November 2, 2016
TD Hikes Its Mortgage Prime Rate
TD Canada Trust has quietly increased its mortgage prime rate to 2.85%, which is 15 basis points higher than what the other Big Five banks are advertising.
Customers with a variable-rate mortgage will be affected by the change, but those with a fixed-rate mortgage or a home equity line of credit will not.
Will You Pay More For Your Mortgage?
With a variable-rate mortgage, the rate is related to the bank’s prime rate (in this case, it’s the TD mortgage prime rate). Your mortgage rate moves up or down when the prime rate changes. A bank’s prime rate is usually tied to the Bank of Canada’s benchmark interest rate, which has stayed the same since July 2015. The difference here is that TD’s mortgage prime rate increased while its regular prime rate remained at 2.7%.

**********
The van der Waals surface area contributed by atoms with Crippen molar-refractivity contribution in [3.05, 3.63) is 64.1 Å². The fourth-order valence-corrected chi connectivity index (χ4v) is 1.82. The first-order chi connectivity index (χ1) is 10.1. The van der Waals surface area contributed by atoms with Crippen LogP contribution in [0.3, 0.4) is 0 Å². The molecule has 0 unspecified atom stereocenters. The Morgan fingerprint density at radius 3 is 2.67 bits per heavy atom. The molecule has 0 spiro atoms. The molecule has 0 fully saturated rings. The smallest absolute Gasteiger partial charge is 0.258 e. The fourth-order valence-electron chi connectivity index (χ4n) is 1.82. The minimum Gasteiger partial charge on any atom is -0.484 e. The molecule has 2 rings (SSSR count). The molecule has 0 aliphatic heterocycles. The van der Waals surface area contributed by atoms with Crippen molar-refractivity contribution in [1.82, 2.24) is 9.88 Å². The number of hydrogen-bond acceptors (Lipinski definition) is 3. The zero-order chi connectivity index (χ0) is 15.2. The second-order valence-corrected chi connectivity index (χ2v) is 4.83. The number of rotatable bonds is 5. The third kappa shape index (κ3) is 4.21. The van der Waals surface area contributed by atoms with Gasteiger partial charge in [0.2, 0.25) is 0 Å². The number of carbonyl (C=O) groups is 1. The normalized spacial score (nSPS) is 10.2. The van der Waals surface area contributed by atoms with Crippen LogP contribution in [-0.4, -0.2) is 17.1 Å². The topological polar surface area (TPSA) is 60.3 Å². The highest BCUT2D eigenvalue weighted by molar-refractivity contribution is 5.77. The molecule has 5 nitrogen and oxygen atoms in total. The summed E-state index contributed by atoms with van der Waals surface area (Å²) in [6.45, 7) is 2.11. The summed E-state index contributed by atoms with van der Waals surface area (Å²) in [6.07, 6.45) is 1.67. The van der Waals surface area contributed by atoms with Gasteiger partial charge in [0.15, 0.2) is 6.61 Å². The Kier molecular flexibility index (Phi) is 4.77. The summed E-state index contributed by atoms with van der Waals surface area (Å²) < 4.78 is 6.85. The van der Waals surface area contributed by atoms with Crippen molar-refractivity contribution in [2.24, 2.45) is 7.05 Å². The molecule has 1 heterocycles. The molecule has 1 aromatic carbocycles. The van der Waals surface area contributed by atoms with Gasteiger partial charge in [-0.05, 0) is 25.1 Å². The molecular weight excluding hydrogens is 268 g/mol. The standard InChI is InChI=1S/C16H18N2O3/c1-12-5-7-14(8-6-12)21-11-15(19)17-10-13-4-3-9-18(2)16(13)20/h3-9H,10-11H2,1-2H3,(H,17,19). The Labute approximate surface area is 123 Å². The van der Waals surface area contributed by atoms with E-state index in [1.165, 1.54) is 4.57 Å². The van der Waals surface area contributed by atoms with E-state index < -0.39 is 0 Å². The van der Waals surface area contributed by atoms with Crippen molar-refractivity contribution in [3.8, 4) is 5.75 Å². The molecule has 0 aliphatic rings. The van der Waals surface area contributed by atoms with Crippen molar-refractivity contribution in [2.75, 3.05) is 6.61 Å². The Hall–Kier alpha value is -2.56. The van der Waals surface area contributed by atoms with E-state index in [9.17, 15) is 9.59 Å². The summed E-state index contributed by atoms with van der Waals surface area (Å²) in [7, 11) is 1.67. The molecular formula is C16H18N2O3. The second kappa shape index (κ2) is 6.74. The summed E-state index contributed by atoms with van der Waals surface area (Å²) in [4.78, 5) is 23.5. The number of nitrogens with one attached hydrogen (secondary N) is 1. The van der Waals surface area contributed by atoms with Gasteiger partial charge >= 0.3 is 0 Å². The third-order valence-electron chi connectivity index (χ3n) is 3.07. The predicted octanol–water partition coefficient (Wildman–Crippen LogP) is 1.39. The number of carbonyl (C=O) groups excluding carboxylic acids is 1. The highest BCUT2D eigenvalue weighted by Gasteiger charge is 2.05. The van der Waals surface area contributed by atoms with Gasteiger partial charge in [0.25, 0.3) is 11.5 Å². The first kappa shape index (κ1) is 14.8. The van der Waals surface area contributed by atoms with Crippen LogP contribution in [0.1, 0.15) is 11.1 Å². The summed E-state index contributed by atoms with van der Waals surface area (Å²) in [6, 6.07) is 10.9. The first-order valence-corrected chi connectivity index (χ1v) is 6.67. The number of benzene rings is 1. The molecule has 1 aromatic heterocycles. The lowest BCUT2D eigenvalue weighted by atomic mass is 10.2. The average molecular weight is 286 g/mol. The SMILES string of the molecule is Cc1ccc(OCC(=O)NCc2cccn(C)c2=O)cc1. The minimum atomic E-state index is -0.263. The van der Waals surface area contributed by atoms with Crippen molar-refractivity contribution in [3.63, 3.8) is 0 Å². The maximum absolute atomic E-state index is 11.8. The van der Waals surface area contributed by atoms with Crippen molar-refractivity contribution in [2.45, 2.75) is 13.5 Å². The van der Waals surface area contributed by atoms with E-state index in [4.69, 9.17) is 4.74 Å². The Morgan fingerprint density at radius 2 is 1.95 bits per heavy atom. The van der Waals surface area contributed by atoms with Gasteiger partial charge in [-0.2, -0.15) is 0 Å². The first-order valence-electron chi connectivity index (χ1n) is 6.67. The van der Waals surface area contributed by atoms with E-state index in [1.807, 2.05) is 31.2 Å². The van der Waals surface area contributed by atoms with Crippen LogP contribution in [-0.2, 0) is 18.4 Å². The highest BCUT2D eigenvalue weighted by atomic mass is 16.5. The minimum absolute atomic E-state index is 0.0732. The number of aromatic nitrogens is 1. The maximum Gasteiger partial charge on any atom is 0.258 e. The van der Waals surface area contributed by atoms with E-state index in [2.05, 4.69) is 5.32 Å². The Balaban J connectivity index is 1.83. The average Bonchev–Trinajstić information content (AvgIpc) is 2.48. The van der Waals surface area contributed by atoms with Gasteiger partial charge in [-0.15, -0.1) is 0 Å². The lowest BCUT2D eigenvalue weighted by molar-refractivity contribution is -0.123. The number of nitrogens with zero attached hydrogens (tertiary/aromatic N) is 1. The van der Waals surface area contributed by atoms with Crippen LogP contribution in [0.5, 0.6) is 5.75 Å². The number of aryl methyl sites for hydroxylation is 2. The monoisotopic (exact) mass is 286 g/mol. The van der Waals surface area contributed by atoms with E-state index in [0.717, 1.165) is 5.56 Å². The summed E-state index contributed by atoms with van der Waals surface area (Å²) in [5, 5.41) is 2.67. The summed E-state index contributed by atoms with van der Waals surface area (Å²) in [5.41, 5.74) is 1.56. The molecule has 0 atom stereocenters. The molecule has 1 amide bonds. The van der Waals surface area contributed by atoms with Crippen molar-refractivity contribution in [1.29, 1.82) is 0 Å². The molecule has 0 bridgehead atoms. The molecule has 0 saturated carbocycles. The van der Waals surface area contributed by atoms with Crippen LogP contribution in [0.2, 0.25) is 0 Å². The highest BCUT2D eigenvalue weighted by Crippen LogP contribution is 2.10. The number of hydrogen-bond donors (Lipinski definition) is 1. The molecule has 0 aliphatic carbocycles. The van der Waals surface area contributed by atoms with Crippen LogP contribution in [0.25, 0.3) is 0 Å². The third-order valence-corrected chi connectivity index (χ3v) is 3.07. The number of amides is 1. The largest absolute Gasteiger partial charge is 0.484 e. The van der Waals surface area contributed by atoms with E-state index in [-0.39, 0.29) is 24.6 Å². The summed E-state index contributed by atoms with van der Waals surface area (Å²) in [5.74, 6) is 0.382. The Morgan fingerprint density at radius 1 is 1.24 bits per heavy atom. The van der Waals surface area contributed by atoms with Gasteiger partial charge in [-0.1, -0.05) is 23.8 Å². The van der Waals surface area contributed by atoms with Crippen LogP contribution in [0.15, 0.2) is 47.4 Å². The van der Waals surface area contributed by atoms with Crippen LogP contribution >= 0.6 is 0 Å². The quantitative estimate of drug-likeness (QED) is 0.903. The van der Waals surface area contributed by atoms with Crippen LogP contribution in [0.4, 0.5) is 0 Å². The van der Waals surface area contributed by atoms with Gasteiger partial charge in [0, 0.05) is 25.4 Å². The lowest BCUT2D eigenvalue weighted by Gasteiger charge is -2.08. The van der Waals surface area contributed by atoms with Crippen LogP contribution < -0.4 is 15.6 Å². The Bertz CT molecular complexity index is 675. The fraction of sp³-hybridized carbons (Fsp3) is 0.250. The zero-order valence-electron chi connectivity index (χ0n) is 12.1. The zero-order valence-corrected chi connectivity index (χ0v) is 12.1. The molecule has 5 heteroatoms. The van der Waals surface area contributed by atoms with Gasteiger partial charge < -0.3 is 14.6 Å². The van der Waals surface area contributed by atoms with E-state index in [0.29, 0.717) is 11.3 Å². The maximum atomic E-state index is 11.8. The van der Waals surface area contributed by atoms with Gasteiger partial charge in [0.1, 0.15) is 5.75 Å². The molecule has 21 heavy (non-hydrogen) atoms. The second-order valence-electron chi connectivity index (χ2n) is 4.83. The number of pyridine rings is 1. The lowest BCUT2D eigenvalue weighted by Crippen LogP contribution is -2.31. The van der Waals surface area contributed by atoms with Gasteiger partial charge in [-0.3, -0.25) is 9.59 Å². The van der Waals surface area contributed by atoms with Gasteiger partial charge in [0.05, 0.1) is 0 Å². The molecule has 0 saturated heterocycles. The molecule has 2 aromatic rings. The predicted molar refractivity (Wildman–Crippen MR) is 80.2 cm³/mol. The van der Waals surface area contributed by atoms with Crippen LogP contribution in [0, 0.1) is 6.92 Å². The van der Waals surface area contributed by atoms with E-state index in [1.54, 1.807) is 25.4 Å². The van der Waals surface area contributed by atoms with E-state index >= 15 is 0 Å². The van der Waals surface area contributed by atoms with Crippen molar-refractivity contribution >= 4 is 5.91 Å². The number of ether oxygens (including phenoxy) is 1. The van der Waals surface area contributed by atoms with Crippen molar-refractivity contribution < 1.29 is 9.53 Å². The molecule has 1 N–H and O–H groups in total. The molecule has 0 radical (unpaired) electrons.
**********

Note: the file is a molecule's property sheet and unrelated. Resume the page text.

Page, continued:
Anticipating Mortgage Changes
James Laird, president of CanWise Financial, says TD probably increased its mortgage prime rate because it’s anticipating higher lending costs. Last month, the Finance Department announced new mortgage rules and it also proposed lender risk sharing for insured mortgages. Both changes are expected to lead to an increase in mortgage rates. By raising the mortgage prime rate, TD can pass on those anticipated costs to its customers with variable-rate mortgages.
For those with a variable-rate mortgage at TD, their mortgage payments will either increase or a higher proportion of their payment will go towards the interest portion of their payment. If you have a variable-rate mortgage at another financial institution, there won’t be a change for the time being. However, other lenders may follow TD’s lead and also raise rates. (Be sure to check the best mortgage rates before getting a mortgage.)
A History of Higher Rates
This isn’t the first time TD has bucked the trend. When the Bank of Canada cut interest rates in July 2015, TD lowered its rate by 10 basis points to 2.75%. But the other banks lowered their prime rates by 15 basis points to 2.7%. TD soon followed suit later that day and cut its prime rate to 2.7%.
The Bank of Canada will make its next interest rate decision on Dec. 7.